Digital Storytelling Tools

Here are some free and partially free tools for telling your story. Use this site to add new sites or access direct links.

A Professional Metamorphosis

What kind of professional are you? A camel who asks what do I need to do? A lion who asks why do I need to do it? A child who wants to do it differently?  

Close access to intellectual stimulation is one of many perks of being in academia. Last March I attended a workshop lead by my Language Studies (LS) colleague Michel Gueldry  on “Integrating one’s personality by seeing what we don’t see,” as part of a series of workshops organized by another LS colleague, Jinhuei Dai.

Michel focused on self-observation and emotional intelligence by using, among other provocations, a parable by Friedich Nietzche, The 3 Metamorphosis of the Spirit, from Thus Spake Zarathustra.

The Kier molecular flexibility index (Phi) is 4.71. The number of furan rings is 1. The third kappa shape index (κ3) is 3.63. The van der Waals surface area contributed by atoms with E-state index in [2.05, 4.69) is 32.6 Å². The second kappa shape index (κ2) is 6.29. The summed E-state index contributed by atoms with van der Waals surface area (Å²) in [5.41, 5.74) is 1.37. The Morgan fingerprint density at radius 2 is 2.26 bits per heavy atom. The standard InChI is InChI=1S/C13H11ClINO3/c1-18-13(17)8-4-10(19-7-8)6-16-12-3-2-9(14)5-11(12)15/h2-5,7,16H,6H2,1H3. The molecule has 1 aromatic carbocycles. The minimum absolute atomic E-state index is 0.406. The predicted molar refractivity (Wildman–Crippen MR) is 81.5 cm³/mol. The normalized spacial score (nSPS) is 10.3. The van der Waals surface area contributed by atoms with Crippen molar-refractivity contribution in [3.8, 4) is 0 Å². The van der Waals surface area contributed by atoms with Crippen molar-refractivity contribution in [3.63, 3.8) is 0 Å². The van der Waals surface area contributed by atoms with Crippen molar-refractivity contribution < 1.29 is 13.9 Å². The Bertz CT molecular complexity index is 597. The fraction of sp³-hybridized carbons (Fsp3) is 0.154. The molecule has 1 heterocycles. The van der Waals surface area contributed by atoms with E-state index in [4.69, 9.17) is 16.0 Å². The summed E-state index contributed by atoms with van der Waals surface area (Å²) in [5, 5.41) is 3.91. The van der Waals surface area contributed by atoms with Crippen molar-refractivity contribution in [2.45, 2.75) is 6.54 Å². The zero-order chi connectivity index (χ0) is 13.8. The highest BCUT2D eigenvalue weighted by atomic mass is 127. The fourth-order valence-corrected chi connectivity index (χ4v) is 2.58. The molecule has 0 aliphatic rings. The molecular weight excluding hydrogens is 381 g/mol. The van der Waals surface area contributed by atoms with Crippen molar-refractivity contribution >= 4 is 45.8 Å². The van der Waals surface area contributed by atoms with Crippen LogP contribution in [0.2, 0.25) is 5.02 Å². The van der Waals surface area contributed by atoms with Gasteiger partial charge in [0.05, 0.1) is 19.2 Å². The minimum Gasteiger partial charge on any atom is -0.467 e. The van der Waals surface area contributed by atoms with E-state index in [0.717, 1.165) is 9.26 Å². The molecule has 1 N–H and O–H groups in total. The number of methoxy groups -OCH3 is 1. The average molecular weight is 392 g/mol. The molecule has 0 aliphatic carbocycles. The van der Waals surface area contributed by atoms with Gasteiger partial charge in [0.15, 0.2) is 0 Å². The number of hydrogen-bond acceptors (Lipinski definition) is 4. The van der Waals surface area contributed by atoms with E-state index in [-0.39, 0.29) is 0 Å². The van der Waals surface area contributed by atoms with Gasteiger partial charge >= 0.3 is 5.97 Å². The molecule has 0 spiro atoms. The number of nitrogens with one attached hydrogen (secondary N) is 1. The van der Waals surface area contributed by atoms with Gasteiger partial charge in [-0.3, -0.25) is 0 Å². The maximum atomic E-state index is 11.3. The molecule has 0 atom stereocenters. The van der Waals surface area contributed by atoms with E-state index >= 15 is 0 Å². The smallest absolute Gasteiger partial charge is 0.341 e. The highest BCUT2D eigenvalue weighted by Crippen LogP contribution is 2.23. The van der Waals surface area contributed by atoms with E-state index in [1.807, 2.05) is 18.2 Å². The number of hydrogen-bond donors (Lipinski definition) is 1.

Our discussion was so fertile that months later I still find myself going back to the three images of the spirit and re-purposing the metaphor.  You don’t have to agree with Nietzsche’s teleology (from camels to lions and from lions to the child) to recognize the clear-sighted, evocative power of his writing.

“A child is innocence and forgetting, a new beginning, a game, a wheel that propels itself, a first movement, a sacred Yes.  Yes, for the game of creating”.

Thus, I shared this parable with some colleagues who are participating in a series of conversations about transformative practice, teaching, and learning. What kind of professionals do we want to see graduating from our institutions? Camels? Lions? Children?

It’s easy to see the child as the entrepreneur, the creative type… A sacred yes! It’s sometimes the outsider with innovative ideas, the creator of disruptive solutions, prototypes, products and sometimes problems… But new problems. The child doesn’t understand or doesn’t care about the criticism, the destructive energy of the lion.